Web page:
There’s good news. Dan Riccio, the city’s recently named director of livability and tourism, has made progress devising plans for better routing of carriages, adding extra zones to ease the congestion, keeping walking tours from blocking sidewalks, developing an app for motor coaches so drivers will stay on their assigned routes and using his department’s six enforcement officers to advise vendors on new rules and address infractions.

“The mission in the first year,” says Tourism Committee member Steve Gates who praises Riccio’s leadership and his department, “is not to give out tickets, but to correct people and change their behavior.”

That’s never easy, as entrepreneurial flames spontaneously combust. Last month Mr. Riccio’s department had to extinguish an upstart downtown golf cart rental company--perhaps the only tourist conveyance that is illegal to rent.

“Unfortunately,” says Gates, “over 40 recommendations don’t fall within Dan Riccio’s department, so we need to light a fire under somebody.”

Charleston’s “Big Three” concerns

teve Gates believes that those last 40 recommendations cover the “big three” of tourism and livability issues: hotel proliferation, cruise ship impacts and lack of a comprehensive traffic and parking study.

Hotel proliferation

One strategy to manage congestion is to “address recent, substantial hotel room increases.” Refusing to support a moratorium, the city council did fund a 90-day study of hotel development.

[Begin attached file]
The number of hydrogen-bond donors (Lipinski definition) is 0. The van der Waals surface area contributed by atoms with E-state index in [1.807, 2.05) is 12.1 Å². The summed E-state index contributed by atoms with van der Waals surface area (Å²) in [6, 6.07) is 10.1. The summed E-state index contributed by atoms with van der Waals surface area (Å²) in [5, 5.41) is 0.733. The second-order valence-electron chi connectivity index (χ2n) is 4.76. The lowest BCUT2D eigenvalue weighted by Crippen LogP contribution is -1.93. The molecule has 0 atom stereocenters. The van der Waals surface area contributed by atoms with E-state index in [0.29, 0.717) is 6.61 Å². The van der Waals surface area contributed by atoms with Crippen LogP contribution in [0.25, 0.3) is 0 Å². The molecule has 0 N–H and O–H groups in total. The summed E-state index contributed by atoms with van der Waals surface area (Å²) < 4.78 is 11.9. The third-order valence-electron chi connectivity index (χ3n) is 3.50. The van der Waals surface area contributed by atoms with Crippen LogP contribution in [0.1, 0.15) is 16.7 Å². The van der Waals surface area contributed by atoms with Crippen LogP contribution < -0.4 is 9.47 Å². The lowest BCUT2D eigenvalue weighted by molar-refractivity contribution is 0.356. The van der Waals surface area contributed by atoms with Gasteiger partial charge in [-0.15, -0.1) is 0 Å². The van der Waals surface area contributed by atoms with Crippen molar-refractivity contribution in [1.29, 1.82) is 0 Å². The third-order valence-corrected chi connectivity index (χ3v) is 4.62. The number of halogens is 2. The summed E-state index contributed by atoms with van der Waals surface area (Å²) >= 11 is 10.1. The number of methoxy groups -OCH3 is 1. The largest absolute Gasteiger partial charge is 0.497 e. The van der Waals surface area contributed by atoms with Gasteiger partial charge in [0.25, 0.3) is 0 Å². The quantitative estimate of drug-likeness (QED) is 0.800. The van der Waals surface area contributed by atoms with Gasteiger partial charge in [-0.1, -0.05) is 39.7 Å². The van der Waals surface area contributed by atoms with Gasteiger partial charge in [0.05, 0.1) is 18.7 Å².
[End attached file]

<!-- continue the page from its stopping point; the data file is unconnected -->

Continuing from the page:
In 2014, Bing Pan’s College of Charleston team compared hotels here with other cities and found Charleston’s “hotel and hotel room density is at the lower end of the range.” Pan believes that “hotel room prices are going down, occupancy is going down,” and that market forces will begin to slow new hotel construction.

That study’s geography included areas extending beyond downtown up to Magnolia Cemetery, however, causing Tourism Committee member Steve Gates to counter that “the proliferation of hotels” is “overwhelming the ‘accommodation zone’ in the heart of downtown “which has no limits on the number of hotels.” And that the mission of the Convention and Visitors Bureau is to “put heads in beds.” Gates also voices concern that the growing collection of “50 room hotels” comes at the expense of building “new housing and new affordable housing.”

These two differing viewpoints from highly knowledgeable observers begs the question: Is a 90-day study adequate to find the balance between hotel development and livability?

Cruise ships